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POP MUSIC REVIEW

For folk artist, it's another diamond day

September 11, 2006|Ann Powers | Times Staff Writer

Vashti Bunyan has said that she never sang to her children. That's a shame, because no one soothes with a lullaby more gracefully. A mother of three who has, in an unexpected comeback, become the goddess Freya of the current folk revival, Bunyan brought her gentle insights to the opening of the Getty Center's "Friday Nights" concert series in a brief but exquisite display of thoughtfulness and restraint.

The author of two idyllic song collections, recorded more than three decades apart, the London-born Bunyan spent most of her life raising kids and breeding horses in rural Scotland. Her newfound fame is a dream come true: "All I ever wanted was a road without end," she sang with conviction in "Wayward," her modest protest against the housewifery she practiced for so long. At age 60, Bunyan has become the heroine of a feminist fairy tale.

Bunyan's first album, the haute-hippie gem "Just Another Diamond Day," flopped upon release in 1970. That's not surprising. Bunyan's music blends introversion and frilliness in ways similar to her peer Nick Drake, and her firmly feminine aesthetic emerged before its time. Just a few years later, second-wave feminism gave "the mother arts" a new audience. The songs Bunyan offered at the Getty, with their ruminations on child rearing, long-term love and the changing seasons, could have been ripped from the pages of an early Margaret Atwood novel.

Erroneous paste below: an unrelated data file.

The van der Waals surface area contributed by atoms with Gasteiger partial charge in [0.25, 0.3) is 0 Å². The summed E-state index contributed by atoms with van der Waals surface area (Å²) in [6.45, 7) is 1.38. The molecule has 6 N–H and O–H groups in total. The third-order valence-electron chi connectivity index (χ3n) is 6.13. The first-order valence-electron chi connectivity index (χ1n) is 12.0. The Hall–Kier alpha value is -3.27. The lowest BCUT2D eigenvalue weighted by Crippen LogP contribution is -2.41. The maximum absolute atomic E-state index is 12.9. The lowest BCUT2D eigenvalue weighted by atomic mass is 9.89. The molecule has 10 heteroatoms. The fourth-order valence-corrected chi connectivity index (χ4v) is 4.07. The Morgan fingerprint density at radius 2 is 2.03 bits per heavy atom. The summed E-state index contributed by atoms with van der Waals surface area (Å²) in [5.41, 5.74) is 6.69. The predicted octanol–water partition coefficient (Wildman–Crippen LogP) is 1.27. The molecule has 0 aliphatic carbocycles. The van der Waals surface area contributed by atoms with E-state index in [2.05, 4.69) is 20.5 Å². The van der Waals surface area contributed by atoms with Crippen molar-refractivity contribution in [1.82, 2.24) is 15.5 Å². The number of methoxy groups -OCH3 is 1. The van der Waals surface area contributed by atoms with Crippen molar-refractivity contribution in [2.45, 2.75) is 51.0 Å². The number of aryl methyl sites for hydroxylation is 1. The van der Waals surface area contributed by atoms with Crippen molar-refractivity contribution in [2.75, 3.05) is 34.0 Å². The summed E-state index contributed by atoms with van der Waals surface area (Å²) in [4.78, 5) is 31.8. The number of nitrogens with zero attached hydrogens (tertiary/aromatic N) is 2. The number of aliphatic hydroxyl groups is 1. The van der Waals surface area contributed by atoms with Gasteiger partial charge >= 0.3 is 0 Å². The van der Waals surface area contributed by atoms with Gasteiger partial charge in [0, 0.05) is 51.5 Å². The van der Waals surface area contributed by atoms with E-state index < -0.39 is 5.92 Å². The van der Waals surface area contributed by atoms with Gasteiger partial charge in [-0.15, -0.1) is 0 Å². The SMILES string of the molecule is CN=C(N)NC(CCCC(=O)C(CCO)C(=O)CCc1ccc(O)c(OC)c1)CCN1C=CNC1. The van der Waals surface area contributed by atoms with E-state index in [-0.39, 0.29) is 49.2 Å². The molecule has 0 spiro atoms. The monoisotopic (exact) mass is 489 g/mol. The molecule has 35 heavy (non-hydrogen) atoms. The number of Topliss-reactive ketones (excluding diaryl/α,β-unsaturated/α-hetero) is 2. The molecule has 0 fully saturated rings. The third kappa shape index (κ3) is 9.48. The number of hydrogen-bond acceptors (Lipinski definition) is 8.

Last year she released "Lookaftering," an album close in spirit to her first but with a wiser edge. Some of her admirers played with her Friday: Bunyan's young five-piece ensemble treated Bunyan's self-contained compositions with care, following each other in gentle rounds that grew into airy chamber pop arrangements.

Bunyan's voice occasionally wavered, but she usually found her mark, entering into a flowing cadence that couldn't be called a groove but still seduced. Her fluty soprano, which carries very little vibrato, is an acquired taste -- like yarn art, it's awfully domestic. But Bunyan and her ensemble sustained a mood that, for those willing to enter in, came to glow. One composition, "Jog Along Bess," is a perfect children's song.

Too bad Bunyan never taught that one to her kids. She's getting another chance in that regard too: At the Getty, she announced that one of her sons would soon be a father. "My first grandchild," she announced, beaming. Dreams do come true.

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